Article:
Market in a tizzy over proposed new guidance for wealth products
China's stock markets took a roller-coaster ride on Monday in response to last week's unified standards set by the central bank for asset and wealth management products across the financial sector.
Market mavens interpreted the draft regulation, which is still in the form of guidance awaiting stakeholder feedback, as the strictest rules to date aimed at reining in shadow bank financing and taming related risks.
High-risk multi-tranche products with complicated investment structures, which could be used as arbitrage tools to channel money into stock, bond and property markets, will be limited by the new guideline, said a statement on the website of the People's Bank of China.
The period from Friday to the end of June 2019 will be a cushion to prevent market panic, said the statement.
However, the benchmark Shanghai Composite Index retreated 1.4 percent to a two-month low intraday, before recovering to end slightly up at 3,392.40 points on Monday.
Similarly, the CSI 300 Index, which tracks blue chips, plummeted as much as 1.5 percent intraday, only to end 0.56 percent higher.
"The new rules, (if they are finalized in their current form), would reduce capital flowing into stock markets through over-structured products, but their influence would be limited," said Li Chao, an analyst with Huatai Securities.
"Mostly, they would have a psychological impact on the market as they show that the top financial regulators may continue to tighten regulations to prevent risks and further reduce the leverage level."
Any major fluctuations in stock and bond markets could lead to corresponding changes in the proposed regulations, he said.
The proposed regulation lays down that the total assets of private equity products with tranches cannot be higher than 140 percent of their net asset value.
Zeng Mengya, a researcher with China International Capital Corporation, said that the guidelines, if finalized in their current form, would remove financial institutions' guarantee on products' potential returns to investors. This, in turn, could help address investor concerns about off-balance sheet assets.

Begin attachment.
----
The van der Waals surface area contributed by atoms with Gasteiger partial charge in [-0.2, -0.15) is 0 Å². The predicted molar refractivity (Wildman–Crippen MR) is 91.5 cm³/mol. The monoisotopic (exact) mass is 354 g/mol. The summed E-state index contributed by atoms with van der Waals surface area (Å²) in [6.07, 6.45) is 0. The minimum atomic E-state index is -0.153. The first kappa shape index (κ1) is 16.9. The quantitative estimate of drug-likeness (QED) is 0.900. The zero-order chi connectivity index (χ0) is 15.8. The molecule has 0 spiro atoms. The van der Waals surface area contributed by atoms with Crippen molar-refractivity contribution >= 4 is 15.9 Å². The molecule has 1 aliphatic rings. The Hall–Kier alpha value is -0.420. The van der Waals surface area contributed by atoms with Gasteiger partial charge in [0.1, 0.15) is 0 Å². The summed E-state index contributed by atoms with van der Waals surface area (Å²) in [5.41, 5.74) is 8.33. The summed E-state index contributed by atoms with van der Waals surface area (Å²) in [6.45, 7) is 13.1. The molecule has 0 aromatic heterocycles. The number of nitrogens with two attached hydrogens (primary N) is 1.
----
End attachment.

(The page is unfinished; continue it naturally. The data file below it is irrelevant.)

"They would help raise the value of assessment in the wealth management industry because of the improved information disclosure scheme," she said.
Despite stricter standards on pooling of capital and debt management, which are in line with market expectations, the proposed regulation of third-party custodial services and asset portfolio composition is not as tight as the previously issued rules. Hence, it is unlikely to be applauded by stock and bond markets, according to a research note from CICC.
It would also likely have a limited impact on commercial banks' income, the CICC note said. For, income from asset and wealth management products accounts for only 3 to 5 percent of the banks' total income.
According to PBOC data, by the end of 2016, bank-issued asset and wealth management products totaled 29 trillion yuan (.4 trillion), nearly 80 percent of which are off balance sheets.
The total value of such products was about 102 trillion yuan across the country's financial sector.
As of June 30, a total of 555 Chinese banking financial institutions' outstanding asset and wealth management products were valued at 28.38 trillion yuan, down by 670 million yuan from the beginning of this year, according to a report from China Central Depository and Clearing.
A State-owned financial infrastructure provider, CCDC offers registration, depository and settlement services for financial products.
During the first six months this year, commercial banks issued fund-raising asset management products that netted 83.44 trillion yuan, compared with the full-year (2016) figure of 168 trillion yuan, it said.
The largest part of such funds is invested in bonds. It accounted for 42.51 percent of all related investments by June-end, according to the report.